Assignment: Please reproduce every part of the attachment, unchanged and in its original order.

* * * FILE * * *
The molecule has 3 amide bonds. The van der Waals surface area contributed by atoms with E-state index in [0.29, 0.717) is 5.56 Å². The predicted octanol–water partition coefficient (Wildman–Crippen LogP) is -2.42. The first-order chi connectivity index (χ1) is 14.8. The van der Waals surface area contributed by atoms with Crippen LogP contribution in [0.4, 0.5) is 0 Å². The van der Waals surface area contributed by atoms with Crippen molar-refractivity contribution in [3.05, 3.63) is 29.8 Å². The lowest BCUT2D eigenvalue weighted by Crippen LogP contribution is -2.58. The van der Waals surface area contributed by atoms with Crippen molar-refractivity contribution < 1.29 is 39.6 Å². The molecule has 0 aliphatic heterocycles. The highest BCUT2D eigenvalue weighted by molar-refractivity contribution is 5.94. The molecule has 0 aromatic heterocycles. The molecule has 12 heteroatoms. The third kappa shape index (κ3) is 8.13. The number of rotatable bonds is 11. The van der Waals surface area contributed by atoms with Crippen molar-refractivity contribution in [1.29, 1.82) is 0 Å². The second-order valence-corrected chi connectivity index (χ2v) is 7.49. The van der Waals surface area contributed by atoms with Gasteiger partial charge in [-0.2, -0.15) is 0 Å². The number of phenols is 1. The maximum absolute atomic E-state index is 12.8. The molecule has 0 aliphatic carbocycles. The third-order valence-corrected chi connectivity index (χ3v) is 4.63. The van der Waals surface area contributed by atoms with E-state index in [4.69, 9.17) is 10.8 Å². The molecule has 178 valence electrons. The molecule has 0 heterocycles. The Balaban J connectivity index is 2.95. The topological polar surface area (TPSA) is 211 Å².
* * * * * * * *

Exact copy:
The molecule has 3 amide bonds. The van der Waals surface area contributed by atoms with E-state index in [0.29, 0.717) is 5.56 Å². The predicted octanol–water partition coefficient (Wildman–Crippen LogP) is -2.42. The first-order chi connectivity index (χ1) is 14.8. The van der Waals surface area contributed by atoms with Crippen LogP contribution in [0.4, 0.5) is 0 Å². The van der Waals surface area contributed by atoms with Crippen molar-refractivity contribution in [3.05, 3.63) is 29.8 Å². The lowest BCUT2D eigenvalue weighted by Crippen LogP contribution is -2.58. The van der Waals surface area contributed by atoms with Crippen molar-refractivity contribution < 1.29 is 39.6 Å². The molecule has 0 aliphatic heterocycles. The highest BCUT2D eigenvalue weighted by molar-refractivity contribution is 5.94. The molecule has 0 aromatic heterocycles. The molecule has 12 heteroatoms. The third kappa shape index (κ3) is 8.13. The number of rotatable bonds is 11. The van der Waals surface area contributed by atoms with Crippen molar-refractivity contribution in [1.29, 1.82) is 0 Å². The second-order valence-corrected chi connectivity index (χ2v) is 7.49. The van der Waals surface area contributed by atoms with Gasteiger partial charge in [-0.2, -0.15) is 0 Å². The number of phenols is 1. The maximum absolute atomic E-state index is 12.8. The molecule has 0 aliphatic carbocycles. The third-order valence-corrected chi connectivity index (χ3v) is 4.63. The van der Waals surface area contributed by atoms with E-state index in [4.69, 9.17) is 10.8 Å². The molecule has 178 valence electrons. The molecule has 0 heterocycles. The Balaban J connectivity index is 2.95. The topological polar surface area (TPSA) is 211 Å².